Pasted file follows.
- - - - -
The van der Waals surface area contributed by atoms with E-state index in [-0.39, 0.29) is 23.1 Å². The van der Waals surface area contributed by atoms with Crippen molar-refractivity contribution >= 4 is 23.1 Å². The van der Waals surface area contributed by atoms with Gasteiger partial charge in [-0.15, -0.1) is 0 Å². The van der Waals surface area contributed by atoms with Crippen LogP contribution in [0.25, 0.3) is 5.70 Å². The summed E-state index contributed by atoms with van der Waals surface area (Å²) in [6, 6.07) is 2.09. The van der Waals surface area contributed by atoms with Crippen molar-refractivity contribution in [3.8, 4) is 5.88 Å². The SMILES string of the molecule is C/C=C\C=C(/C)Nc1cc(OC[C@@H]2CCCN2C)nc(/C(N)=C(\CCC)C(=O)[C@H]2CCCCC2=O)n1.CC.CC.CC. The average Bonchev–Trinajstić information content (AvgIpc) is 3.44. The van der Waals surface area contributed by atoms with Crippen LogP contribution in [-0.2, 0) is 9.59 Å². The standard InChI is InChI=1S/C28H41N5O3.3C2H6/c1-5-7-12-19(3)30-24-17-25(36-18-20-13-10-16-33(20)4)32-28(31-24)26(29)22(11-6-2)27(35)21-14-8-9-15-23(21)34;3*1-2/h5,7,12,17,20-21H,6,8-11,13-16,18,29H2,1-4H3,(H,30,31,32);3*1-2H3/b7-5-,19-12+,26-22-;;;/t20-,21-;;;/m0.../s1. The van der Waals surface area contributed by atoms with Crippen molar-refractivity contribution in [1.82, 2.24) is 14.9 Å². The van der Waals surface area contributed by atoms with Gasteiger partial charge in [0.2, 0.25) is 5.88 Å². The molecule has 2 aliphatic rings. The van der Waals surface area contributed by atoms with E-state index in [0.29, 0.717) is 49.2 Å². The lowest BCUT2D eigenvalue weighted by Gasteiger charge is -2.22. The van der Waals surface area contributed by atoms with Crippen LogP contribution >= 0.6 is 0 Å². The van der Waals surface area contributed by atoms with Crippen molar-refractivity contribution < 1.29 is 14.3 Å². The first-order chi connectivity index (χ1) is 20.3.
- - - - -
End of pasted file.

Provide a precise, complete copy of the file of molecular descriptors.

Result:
The van der Waals surface area contributed by atoms with E-state index in [-0.39, 0.29) is 23.1 Å². The van der Waals surface area contributed by atoms with Crippen molar-refractivity contribution >= 4 is 23.1 Å². The van der Waals surface area contributed by atoms with Gasteiger partial charge in [-0.15, -0.1) is 0 Å². The van der Waals surface area contributed by atoms with Crippen LogP contribution in [0.25, 0.3) is 5.70 Å². The summed E-state index contributed by atoms with van der Waals surface area (Å²) in [6, 6.07) is 2.09. The van der Waals surface area contributed by atoms with Crippen molar-refractivity contribution in [3.8, 4) is 5.88 Å². The SMILES string of the molecule is C/C=C\C=C(/C)Nc1cc(OC[C@@H]2CCCN2C)nc(/C(N)=C(\CCC)C(=O)[C@H]2CCCCC2=O)n1.CC.CC.CC. The average Bonchev–Trinajstić information content (AvgIpc) is 3.44. The van der Waals surface area contributed by atoms with Crippen LogP contribution in [-0.2, 0) is 9.59 Å². The standard InChI is InChI=1S/C28H41N5O3.3C2H6/c1-5-7-12-19(3)30-24-17-25(36-18-20-13-10-16-33(20)4)32-28(31-24)26(29)22(11-6-2)27(35)21-14-8-9-15-23(21)34;3*1-2/h5,7,12,17,20-21H,6,8-11,13-16,18,29H2,1-4H3,(H,30,31,32);3*1-2H3/b7-5-,19-12+,26-22-;;;/t20-,21-;;;/m0.../s1. The van der Waals surface area contributed by atoms with Crippen molar-refractivity contribution in [1.82, 2.24) is 14.9 Å². The van der Waals surface area contributed by atoms with Gasteiger partial charge in [0.2, 0.25) is 5.88 Å². The molecule has 2 aliphatic rings. The van der Waals surface area contributed by atoms with E-state index in [0.29, 0.717) is 49.2 Å². The lowest BCUT2D eigenvalue weighted by Gasteiger charge is -2.22. The van der Waals surface area contributed by atoms with Crippen LogP contribution >= 0.6 is 0 Å². The van der Waals surface area contributed by atoms with Crippen molar-refractivity contribution < 1.29 is 14.3 Å². The first-order chi connectivity index (χ1) is 20.3.